Sunday, September 11, 2011
I've been listening to the increased air traffic for the past week now. We live in the 'no fly zone' of Washington DC so you notice when a plane flies overhead. My story is that they are surveying the skies, in search of evil they can prevent. As a being that is fixed to the ground, I'm always a bit curious about how this would work.
This morning, this September 11 morning, I awake praying it would not be a crisp fall day with a cloudless blue sky. I am rewarded with a beautiful day that is not exactly like the fateful September 11 of ten years ago. Isn't is funny. I spend an enormous amount of energy working to recreate special moments in my life, hoping to remember the smells, lights and sounds that transform mere memory into today's reality. Yet, once a year I am automatically transported back to this one particular morning in my life where everything is crystallized with excruciating painful detail.
This year, I am reminded by the TV, newspapers and radios, it is different. This year marks the 10th anniversary. It's amazing how easy it is to sink back into the abyss. Movies, documentaries, ceremonies, memorials, editorials - inundated at will, I soak my heart in the memories and lives of those who perished and their people who lost love and still live life, seemingly to its fullest. At my home we are whole, physically untouched by the ravage of hate that changed the world that day. And yet, here I sit with a familiar anxiety that shortens my breath. I am left restless.
There are many like me. People who have heartbreak for all the suffering. People who live where these heinous acts occurred and who, with the wondrous and mysterious energy of life, were spared. I feel my pain and fear from ten years ago as acutely as I feel the light breeze from that crystal blue day. I remember the looks on the faces of those fleeing the City as I myself drove to my children. The haunting process had begun. It continues. I am quite certain I am not the only mother who gave her children strict instructions to stay off the metro and avoid downtown DC this weekend, and I was not the least bit cowed by the roll of their eyes. In fact, I think they listened. It will take more generations to transform this date out of life and into literature.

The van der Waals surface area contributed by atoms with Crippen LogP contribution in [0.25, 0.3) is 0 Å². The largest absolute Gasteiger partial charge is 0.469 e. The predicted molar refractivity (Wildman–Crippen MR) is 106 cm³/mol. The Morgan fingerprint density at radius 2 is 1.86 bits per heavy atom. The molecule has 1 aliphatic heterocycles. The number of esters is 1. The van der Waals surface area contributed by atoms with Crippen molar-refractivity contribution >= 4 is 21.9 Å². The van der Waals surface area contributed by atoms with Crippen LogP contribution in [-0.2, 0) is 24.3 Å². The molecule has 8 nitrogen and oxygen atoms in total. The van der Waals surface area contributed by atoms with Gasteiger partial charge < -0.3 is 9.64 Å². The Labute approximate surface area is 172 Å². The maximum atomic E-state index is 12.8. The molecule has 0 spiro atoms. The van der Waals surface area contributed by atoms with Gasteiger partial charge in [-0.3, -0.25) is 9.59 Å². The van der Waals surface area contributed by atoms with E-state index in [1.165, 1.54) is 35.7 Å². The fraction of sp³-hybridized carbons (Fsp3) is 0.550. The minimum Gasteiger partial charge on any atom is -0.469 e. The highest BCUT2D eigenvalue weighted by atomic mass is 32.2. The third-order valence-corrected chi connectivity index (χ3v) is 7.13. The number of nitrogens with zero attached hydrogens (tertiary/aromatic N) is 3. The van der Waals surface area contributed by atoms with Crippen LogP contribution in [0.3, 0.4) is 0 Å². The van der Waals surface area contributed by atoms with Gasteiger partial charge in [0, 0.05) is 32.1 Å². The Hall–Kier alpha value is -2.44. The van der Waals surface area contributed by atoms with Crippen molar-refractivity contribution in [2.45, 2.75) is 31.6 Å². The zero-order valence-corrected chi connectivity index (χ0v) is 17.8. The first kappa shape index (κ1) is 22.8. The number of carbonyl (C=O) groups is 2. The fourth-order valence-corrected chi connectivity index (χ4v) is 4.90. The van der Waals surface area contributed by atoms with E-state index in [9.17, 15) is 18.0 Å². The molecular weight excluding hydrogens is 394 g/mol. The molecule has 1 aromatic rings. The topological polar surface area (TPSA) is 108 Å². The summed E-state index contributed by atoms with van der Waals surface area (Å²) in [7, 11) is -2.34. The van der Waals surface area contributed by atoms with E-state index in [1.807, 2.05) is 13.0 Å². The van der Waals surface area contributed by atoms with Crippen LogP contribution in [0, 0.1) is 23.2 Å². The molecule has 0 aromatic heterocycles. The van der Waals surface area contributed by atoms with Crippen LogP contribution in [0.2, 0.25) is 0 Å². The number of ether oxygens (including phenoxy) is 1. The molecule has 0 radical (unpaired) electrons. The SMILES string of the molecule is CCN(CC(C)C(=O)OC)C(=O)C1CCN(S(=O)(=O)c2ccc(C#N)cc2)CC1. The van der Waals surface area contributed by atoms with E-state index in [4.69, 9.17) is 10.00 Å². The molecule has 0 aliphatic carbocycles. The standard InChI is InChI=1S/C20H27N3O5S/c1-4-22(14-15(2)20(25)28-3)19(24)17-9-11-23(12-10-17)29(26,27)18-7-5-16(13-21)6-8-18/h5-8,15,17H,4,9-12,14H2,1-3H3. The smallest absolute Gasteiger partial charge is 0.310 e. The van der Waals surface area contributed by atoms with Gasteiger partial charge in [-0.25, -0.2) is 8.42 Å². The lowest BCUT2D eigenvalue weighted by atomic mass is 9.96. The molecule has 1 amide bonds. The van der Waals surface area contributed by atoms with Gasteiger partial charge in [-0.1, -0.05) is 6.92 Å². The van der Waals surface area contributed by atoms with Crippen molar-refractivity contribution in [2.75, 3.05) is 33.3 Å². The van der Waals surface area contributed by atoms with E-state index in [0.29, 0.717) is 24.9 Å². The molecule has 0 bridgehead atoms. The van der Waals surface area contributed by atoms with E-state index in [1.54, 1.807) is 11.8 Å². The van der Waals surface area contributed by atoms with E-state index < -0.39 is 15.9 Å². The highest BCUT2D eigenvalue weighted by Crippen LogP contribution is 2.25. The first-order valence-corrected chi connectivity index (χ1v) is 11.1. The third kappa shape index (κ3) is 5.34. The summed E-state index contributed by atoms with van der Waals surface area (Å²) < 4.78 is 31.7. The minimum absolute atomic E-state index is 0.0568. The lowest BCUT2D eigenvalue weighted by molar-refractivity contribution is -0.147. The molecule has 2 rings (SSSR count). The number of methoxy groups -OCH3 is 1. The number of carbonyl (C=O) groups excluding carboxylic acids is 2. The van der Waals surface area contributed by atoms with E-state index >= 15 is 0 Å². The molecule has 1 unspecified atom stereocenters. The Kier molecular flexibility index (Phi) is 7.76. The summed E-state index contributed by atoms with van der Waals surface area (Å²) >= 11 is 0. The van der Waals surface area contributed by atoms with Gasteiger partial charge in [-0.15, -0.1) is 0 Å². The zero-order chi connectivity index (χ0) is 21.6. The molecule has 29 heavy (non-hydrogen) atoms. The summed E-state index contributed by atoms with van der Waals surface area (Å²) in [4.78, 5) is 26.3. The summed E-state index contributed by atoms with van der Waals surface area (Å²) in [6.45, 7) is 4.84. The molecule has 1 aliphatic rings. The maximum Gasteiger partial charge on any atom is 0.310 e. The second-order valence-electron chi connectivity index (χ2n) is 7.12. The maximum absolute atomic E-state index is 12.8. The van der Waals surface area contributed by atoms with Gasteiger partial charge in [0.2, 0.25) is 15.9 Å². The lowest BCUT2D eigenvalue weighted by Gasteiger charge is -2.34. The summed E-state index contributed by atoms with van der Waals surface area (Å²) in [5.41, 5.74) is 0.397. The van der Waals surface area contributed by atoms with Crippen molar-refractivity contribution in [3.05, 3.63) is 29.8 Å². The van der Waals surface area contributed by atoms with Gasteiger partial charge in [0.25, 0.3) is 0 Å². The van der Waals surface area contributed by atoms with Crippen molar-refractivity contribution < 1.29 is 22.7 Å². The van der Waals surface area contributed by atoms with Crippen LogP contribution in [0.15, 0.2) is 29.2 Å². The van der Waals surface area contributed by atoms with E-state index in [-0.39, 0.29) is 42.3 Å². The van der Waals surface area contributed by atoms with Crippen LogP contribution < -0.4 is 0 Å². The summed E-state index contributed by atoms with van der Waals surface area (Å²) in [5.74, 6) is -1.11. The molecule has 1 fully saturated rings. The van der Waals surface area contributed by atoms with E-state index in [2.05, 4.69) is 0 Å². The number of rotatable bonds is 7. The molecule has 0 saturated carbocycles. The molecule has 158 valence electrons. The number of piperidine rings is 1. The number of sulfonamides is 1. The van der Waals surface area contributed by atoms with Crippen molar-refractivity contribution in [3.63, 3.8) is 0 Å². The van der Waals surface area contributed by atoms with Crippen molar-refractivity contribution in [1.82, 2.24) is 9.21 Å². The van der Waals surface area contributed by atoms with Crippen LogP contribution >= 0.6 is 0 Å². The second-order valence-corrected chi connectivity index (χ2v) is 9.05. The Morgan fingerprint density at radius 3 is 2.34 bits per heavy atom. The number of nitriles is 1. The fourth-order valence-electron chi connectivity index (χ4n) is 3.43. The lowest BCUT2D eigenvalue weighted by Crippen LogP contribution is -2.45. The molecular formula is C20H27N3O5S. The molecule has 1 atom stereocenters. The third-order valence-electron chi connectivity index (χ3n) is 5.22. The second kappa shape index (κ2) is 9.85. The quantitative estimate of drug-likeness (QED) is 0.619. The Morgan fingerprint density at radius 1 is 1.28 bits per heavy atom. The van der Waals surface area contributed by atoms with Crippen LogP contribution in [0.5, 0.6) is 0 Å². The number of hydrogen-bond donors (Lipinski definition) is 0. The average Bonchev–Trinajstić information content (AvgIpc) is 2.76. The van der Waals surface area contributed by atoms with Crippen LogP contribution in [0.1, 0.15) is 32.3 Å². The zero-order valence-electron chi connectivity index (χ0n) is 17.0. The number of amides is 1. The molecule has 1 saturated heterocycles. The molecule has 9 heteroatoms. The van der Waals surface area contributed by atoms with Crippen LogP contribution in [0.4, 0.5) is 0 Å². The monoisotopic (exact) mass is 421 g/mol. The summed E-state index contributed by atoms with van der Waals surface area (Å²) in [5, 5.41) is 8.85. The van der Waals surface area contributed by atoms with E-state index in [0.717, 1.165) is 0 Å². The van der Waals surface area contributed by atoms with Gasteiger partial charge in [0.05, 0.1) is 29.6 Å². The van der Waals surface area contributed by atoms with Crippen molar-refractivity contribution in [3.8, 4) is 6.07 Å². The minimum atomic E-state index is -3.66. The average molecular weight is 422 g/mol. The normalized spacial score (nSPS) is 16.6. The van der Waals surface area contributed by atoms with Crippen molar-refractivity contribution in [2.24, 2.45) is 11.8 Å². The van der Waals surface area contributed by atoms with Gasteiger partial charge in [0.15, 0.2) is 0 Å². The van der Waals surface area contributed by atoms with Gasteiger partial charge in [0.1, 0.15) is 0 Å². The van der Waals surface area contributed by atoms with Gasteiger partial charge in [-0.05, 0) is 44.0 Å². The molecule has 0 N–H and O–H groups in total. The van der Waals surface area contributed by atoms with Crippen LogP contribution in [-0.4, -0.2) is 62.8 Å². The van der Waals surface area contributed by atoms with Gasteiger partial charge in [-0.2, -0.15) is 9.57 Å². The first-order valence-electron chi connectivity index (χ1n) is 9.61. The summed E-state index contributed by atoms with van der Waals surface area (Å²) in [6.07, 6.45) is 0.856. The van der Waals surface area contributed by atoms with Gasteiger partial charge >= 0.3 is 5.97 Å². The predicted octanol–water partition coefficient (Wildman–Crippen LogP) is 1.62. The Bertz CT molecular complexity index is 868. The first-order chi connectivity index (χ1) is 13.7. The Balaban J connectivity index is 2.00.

During that time after, when days became weeks, and weeks became months, my restlessness demanded more action than tracking air plane paths over my neighborhood. I became inspired to do more, serve more, be more in the world. It was a journey that took me to my home at the AANP, a safe place to learn and love, a place where service matters and work makes a difference. And in today's time 'after,' on the 10th anniversary of 9-11, I ponder this newly awakened restlessness of mine. I am startled with the fact I found this part of my life's work because of the events around 9-11, and now grapple with the fact this Anniversary coincides with my leaving the work I have loved so deeply. Indeed it is time to reaffirm my commitment to being a healing presence in the world.
One person, one act, one moment- repeat, repeat, repeat. This is how I will train my restlessness into action. This is the only way I know how to honor those who died. This is how I choose to change the world.
Monday, July 11, 2011
I am upset of Muff, because he said Ga! This old childhood refrain my husband's family still uses on occasion was a young boy's expression of undetermined meaning...and today it resonates deeply for me.
Congress, the President, the pundits and political contributors - mere Muff. And Ga, the stuff that indecision, poor conclusion and ineffective leadership are made of. Everyday our elected officials grow closer to a decision on how to resolve an impasse over the debt limit, we simultaneously watch agreements blow up. Why? Because he said Ga.